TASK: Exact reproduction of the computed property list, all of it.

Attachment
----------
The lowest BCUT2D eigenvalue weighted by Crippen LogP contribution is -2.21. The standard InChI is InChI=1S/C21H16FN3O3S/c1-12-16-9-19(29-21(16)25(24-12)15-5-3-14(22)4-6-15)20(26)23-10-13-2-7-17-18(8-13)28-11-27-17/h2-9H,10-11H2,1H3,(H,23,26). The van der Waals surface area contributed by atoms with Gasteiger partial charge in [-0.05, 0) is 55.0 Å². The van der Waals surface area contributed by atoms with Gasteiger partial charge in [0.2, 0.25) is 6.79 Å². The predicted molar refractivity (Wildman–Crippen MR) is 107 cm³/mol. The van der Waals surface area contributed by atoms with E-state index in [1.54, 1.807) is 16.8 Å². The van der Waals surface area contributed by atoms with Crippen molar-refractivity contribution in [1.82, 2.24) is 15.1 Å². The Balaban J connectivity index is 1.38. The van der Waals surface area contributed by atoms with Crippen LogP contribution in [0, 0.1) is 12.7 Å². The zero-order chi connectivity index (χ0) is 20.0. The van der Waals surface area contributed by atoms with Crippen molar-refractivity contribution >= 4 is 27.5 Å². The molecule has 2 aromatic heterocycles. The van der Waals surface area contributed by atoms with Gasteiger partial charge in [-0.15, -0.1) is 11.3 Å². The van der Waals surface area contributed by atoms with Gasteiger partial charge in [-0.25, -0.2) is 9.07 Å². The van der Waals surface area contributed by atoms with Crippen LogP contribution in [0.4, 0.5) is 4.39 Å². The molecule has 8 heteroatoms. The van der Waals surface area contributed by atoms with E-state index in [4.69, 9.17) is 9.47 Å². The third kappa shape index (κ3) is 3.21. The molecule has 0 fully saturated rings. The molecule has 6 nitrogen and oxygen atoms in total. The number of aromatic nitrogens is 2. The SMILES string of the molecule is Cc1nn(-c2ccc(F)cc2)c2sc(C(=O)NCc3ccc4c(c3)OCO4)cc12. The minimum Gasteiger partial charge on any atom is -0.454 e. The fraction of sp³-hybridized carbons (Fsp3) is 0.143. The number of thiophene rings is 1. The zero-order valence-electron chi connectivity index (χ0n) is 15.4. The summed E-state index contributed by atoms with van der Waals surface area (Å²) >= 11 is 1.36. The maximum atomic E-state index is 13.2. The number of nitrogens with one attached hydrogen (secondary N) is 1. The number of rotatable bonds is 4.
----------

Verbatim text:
The lowest BCUT2D eigenvalue weighted by Crippen LogP contribution is -2.21. The standard InChI is InChI=1S/C21H16FN3O3S/c1-12-16-9-19(29-21(16)25(24-12)15-5-3-14(22)4-6-15)20(26)23-10-13-2-7-17-18(8-13)28-11-27-17/h2-9H,10-11H2,1H3,(H,23,26). The van der Waals surface area contributed by atoms with Gasteiger partial charge in [-0.05, 0) is 55.0 Å². The van der Waals surface area contributed by atoms with Gasteiger partial charge in [0.2, 0.25) is 6.79 Å². The predicted molar refractivity (Wildman–Crippen MR) is 107 cm³/mol. The van der Waals surface area contributed by atoms with E-state index in [1.54, 1.807) is 16.8 Å². The van der Waals surface area contributed by atoms with Crippen molar-refractivity contribution in [1.82, 2.24) is 15.1 Å². The Balaban J connectivity index is 1.38. The van der Waals surface area contributed by atoms with Crippen LogP contribution in [0, 0.1) is 12.7 Å². The zero-order chi connectivity index (χ0) is 20.0. The van der Waals surface area contributed by atoms with Crippen molar-refractivity contribution >= 4 is 27.5 Å². The molecule has 2 aromatic heterocycles. The van der Waals surface area contributed by atoms with Gasteiger partial charge in [-0.15, -0.1) is 11.3 Å². The van der Waals surface area contributed by atoms with Gasteiger partial charge in [-0.25, -0.2) is 9.07 Å². The van der Waals surface area contributed by atoms with Crippen LogP contribution in [0.4, 0.5) is 4.39 Å². The molecule has 8 heteroatoms. The van der Waals surface area contributed by atoms with E-state index in [4.69, 9.17) is 9.47 Å². The third kappa shape index (κ3) is 3.21. The molecule has 0 fully saturated rings. The molecule has 6 nitrogen and oxygen atoms in total. The number of aromatic nitrogens is 2. The SMILES string of the molecule is Cc1nn(-c2ccc(F)cc2)c2sc(C(=O)NCc3ccc4c(c3)OCO4)cc12. The minimum Gasteiger partial charge on any atom is -0.454 e. The fraction of sp³-hybridized carbons (Fsp3) is 0.143. The number of thiophene rings is 1. The zero-order valence-electron chi connectivity index (χ0n) is 15.4. The summed E-state index contributed by atoms with van der Waals surface area (Å²) >= 11 is 1.36. The maximum atomic E-state index is 13.2. The number of nitrogens with one attached hydrogen (secondary N) is 1. The number of rotatable bonds is 4.